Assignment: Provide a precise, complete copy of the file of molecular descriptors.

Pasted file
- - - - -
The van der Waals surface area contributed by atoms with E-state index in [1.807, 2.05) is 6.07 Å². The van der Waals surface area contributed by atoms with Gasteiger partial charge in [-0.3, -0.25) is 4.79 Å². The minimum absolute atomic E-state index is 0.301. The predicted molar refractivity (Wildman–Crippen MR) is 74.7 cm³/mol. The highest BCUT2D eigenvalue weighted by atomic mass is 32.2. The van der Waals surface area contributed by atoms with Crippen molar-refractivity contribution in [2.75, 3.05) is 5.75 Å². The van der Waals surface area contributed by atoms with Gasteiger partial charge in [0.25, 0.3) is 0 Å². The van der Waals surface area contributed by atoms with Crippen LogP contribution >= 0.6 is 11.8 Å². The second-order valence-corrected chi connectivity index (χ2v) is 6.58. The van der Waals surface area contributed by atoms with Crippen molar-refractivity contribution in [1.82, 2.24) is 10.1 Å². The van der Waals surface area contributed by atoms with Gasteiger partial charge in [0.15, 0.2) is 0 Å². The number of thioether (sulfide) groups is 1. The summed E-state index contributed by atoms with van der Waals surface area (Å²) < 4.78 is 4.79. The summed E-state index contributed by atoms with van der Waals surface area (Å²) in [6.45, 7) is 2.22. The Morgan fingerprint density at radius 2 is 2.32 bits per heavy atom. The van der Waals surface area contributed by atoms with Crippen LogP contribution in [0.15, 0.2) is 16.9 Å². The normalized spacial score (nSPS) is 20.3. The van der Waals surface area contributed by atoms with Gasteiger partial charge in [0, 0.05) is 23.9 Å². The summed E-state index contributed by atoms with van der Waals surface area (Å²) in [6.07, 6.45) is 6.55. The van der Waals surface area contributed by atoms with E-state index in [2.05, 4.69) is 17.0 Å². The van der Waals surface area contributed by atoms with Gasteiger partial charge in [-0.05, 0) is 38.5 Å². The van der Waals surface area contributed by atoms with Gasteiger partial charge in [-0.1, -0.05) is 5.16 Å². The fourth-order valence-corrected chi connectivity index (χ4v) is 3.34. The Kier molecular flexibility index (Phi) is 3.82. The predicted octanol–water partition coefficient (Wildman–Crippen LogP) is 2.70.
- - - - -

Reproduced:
The van der Waals surface area contributed by atoms with E-state index in [1.807, 2.05) is 6.07 Å². The van der Waals surface area contributed by atoms with Gasteiger partial charge in [-0.3, -0.25) is 4.79 Å². The minimum absolute atomic E-state index is 0.301. The predicted molar refractivity (Wildman–Crippen MR) is 74.7 cm³/mol. The highest BCUT2D eigenvalue weighted by atomic mass is 32.2. The van der Waals surface area contributed by atoms with Crippen molar-refractivity contribution in [2.75, 3.05) is 5.75 Å². The van der Waals surface area contributed by atoms with Gasteiger partial charge in [0.25, 0.3) is 0 Å². The van der Waals surface area contributed by atoms with Crippen LogP contribution >= 0.6 is 11.8 Å². The second-order valence-corrected chi connectivity index (χ2v) is 6.58. The van der Waals surface area contributed by atoms with Crippen molar-refractivity contribution in [1.82, 2.24) is 10.1 Å². The van der Waals surface area contributed by atoms with Gasteiger partial charge in [0.15, 0.2) is 0 Å². The number of thioether (sulfide) groups is 1. The summed E-state index contributed by atoms with van der Waals surface area (Å²) < 4.78 is 4.79. The summed E-state index contributed by atoms with van der Waals surface area (Å²) in [6.45, 7) is 2.22. The Morgan fingerprint density at radius 2 is 2.32 bits per heavy atom. The van der Waals surface area contributed by atoms with Crippen LogP contribution in [0.15, 0.2) is 16.9 Å². The normalized spacial score (nSPS) is 20.3. The van der Waals surface area contributed by atoms with Gasteiger partial charge in [0, 0.05) is 23.9 Å². The summed E-state index contributed by atoms with van der Waals surface area (Å²) in [6.07, 6.45) is 6.55. The van der Waals surface area contributed by atoms with E-state index in [2.05, 4.69) is 17.0 Å². The van der Waals surface area contributed by atoms with Gasteiger partial charge in [-0.05, 0) is 38.5 Å². The van der Waals surface area contributed by atoms with Gasteiger partial charge in [-0.1, -0.05) is 5.16 Å². The fourth-order valence-corrected chi connectivity index (χ4v) is 3.34. The Kier molecular flexibility index (Phi) is 3.82. The predicted octanol–water partition coefficient (Wildman–Crippen LogP) is 2.70.